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    1. I wonder what's next! Might the genus Agave be ripe for some reclassification?

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  6. I can see why they did what they did, especially plicatilis and aristata that seem quite distinct from Aloe. Didn't know about the variegata.

    Though probably in a decade or two, the taxon people will put them all back into the same genus again. I think that is how it works. The old botanists who have seen this stuff say this is what happens: argue, combine genus, argue, split genus, argue, recombine...

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    1. I agree completely re: plicatilis, aristata and variegata. These have always looked like outliers to me.

      I wonder how much arguing was (or is still) going on behind the scenes and how many other taxonomists don't agree with these changes? All of this happened very recently.

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  7. Either this was just announced very recently or you only found out about it -- you were telling me about "Aloe ramosissimum" just a few days ago... :)

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    1. Alan, I just found out about this. The definitive article on this issue was published earlier in the year in the journal Systematic Botany.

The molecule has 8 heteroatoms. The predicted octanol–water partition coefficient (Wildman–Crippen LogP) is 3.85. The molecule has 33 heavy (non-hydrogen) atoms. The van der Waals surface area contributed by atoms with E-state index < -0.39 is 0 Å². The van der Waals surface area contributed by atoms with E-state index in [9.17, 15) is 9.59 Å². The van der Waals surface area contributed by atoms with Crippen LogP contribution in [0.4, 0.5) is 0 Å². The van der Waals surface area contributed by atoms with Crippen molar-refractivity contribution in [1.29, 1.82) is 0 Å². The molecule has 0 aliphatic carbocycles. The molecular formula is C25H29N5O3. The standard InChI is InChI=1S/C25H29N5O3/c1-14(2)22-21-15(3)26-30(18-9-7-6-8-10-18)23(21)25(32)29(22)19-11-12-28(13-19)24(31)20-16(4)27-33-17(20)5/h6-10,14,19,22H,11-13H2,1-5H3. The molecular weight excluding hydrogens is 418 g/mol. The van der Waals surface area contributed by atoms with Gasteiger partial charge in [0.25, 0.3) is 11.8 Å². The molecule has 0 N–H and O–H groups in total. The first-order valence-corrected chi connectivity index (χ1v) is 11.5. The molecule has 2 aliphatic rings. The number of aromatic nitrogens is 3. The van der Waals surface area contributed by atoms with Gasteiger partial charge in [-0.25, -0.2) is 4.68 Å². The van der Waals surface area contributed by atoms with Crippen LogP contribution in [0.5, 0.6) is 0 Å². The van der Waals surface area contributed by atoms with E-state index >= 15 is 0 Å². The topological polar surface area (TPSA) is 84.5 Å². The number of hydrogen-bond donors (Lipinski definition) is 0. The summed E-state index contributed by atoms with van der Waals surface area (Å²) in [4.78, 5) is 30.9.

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  8. Until it sinks in, feel free to correct my posts!

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    1. Don't count on me to remember. I thought I would but just this afternoon I decided to finally plant my Aloe plicatilis in the ground and not for a second did my brain tell me that it's Kumara plicatilis now. So definitely incomplete recall on my part.

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    2. And San Marcos Growers claims Aloe plicatilis has now become Kumara disticha, included in their entry on 'Hercules': http://www.smgrowers.com/products/plants/plantdisplay.asp?plant_id=3330

      Oy!

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    3. Kumara disticha was the name originally suggested in 2013, but that has been superseded by Kumara plicatilis, i.e. just the genus is different, the species remains the same.